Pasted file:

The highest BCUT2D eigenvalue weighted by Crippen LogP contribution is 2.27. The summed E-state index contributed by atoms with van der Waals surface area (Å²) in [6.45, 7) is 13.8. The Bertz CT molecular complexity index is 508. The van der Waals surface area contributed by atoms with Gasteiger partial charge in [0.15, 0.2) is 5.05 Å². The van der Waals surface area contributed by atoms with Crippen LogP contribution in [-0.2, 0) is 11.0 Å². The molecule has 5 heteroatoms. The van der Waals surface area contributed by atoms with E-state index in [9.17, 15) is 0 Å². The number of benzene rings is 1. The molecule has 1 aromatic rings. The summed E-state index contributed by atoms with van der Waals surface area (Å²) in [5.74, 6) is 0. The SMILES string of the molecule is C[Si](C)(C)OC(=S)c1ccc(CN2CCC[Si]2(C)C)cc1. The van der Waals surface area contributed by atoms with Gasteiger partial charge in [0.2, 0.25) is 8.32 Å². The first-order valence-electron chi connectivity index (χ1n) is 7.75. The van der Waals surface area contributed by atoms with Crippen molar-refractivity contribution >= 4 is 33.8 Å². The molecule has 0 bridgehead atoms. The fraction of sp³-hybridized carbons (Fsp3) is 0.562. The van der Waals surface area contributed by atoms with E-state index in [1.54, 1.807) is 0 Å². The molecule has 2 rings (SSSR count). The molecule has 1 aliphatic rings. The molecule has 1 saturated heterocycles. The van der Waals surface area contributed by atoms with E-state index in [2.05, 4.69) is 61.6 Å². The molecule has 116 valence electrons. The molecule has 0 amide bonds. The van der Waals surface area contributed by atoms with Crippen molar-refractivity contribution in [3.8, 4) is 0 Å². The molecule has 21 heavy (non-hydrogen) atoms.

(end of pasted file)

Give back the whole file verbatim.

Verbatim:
The highest BCUT2D eigenvalue weighted by Crippen LogP contribution is 2.27. The summed E-state index contributed by atoms with van der Waals surface area (Å²) in [6.45, 7) is 13.8. The Bertz CT molecular complexity index is 508. The van der Waals surface area contributed by atoms with Gasteiger partial charge in [0.15, 0.2) is 5.05 Å². The van der Waals surface area contributed by atoms with Crippen LogP contribution in [-0.2, 0) is 11.0 Å². The molecule has 5 heteroatoms. The van der Waals surface area contributed by atoms with E-state index in [9.17, 15) is 0 Å². The number of benzene rings is 1. The molecule has 1 aromatic rings. The summed E-state index contributed by atoms with van der Waals surface area (Å²) in [5.74, 6) is 0. The SMILES string of the molecule is C[Si](C)(C)OC(=S)c1ccc(CN2CCC[Si]2(C)C)cc1. The van der Waals surface area contributed by atoms with Gasteiger partial charge in [0.2, 0.25) is 8.32 Å². The first-order valence-electron chi connectivity index (χ1n) is 7.75. The van der Waals surface area contributed by atoms with Crippen molar-refractivity contribution >= 4 is 33.8 Å². The molecule has 0 bridgehead atoms. The fraction of sp³-hybridized carbons (Fsp3) is 0.562. The van der Waals surface area contributed by atoms with E-state index in [1.54, 1.807) is 0 Å². The molecule has 2 rings (SSSR count). The molecule has 1 aliphatic rings. The molecule has 1 saturated heterocycles. The van der Waals surface area contributed by atoms with E-state index in [2.05, 4.69) is 61.6 Å². The molecule has 116 valence electrons. The molecule has 0 amide bonds. The van der Waals surface area contributed by atoms with Crippen molar-refractivity contribution in [3.8, 4) is 0 Å². The molecule has 21 heavy (non-hydrogen) atoms.